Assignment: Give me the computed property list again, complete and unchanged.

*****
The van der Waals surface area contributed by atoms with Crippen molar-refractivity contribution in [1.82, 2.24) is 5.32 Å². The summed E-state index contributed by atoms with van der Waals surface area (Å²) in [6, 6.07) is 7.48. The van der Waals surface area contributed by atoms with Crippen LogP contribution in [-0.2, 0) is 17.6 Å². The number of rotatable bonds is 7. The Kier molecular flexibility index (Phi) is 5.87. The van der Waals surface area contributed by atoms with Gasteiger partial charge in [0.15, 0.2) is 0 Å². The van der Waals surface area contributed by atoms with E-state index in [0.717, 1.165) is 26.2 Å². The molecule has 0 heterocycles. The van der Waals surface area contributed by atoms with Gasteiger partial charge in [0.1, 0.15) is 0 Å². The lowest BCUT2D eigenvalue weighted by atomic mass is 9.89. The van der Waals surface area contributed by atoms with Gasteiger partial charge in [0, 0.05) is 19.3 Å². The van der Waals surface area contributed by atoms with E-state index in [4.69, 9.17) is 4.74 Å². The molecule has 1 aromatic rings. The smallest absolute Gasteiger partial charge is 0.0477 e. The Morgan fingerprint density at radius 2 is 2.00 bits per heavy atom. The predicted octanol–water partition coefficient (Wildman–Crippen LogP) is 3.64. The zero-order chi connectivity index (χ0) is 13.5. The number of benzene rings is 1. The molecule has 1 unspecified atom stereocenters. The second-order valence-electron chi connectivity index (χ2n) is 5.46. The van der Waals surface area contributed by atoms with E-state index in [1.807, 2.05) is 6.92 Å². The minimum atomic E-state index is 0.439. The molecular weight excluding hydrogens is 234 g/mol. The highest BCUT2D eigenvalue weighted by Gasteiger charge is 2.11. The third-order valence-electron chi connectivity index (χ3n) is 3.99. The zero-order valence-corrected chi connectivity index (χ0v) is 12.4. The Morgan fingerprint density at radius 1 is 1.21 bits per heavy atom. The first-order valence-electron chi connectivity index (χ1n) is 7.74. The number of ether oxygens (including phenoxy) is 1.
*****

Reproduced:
The van der Waals surface area contributed by atoms with Crippen molar-refractivity contribution in [1.82, 2.24) is 5.32 Å². The summed E-state index contributed by atoms with van der Waals surface area (Å²) in [6, 6.07) is 7.48. The van der Waals surface area contributed by atoms with Crippen LogP contribution in [-0.2, 0) is 17.6 Å². The number of rotatable bonds is 7. The Kier molecular flexibility index (Phi) is 5.87. The van der Waals surface area contributed by atoms with Gasteiger partial charge in [0.15, 0.2) is 0 Å². The van der Waals surface area contributed by atoms with E-state index in [0.717, 1.165) is 26.2 Å². The molecule has 0 heterocycles. The van der Waals surface area contributed by atoms with Gasteiger partial charge in [0.1, 0.15) is 0 Å². The lowest BCUT2D eigenvalue weighted by atomic mass is 9.89. The van der Waals surface area contributed by atoms with Gasteiger partial charge in [0, 0.05) is 19.3 Å². The van der Waals surface area contributed by atoms with E-state index in [4.69, 9.17) is 4.74 Å². The molecule has 1 aromatic rings. The smallest absolute Gasteiger partial charge is 0.0477 e. The Morgan fingerprint density at radius 2 is 2.00 bits per heavy atom. The predicted octanol–water partition coefficient (Wildman–Crippen LogP) is 3.64. The zero-order chi connectivity index (χ0) is 13.5. The number of benzene rings is 1. The molecule has 1 unspecified atom stereocenters. The second-order valence-electron chi connectivity index (χ2n) is 5.46. The van der Waals surface area contributed by atoms with E-state index in [1.807, 2.05) is 6.92 Å². The minimum atomic E-state index is 0.439. The molecular weight excluding hydrogens is 234 g/mol. The highest BCUT2D eigenvalue weighted by Gasteiger charge is 2.11. The third-order valence-electron chi connectivity index (χ3n) is 3.99. The zero-order valence-corrected chi connectivity index (χ0v) is 12.4. The Morgan fingerprint density at radius 1 is 1.21 bits per heavy atom. The first-order valence-electron chi connectivity index (χ1n) is 7.74. The number of ether oxygens (including phenoxy) is 1.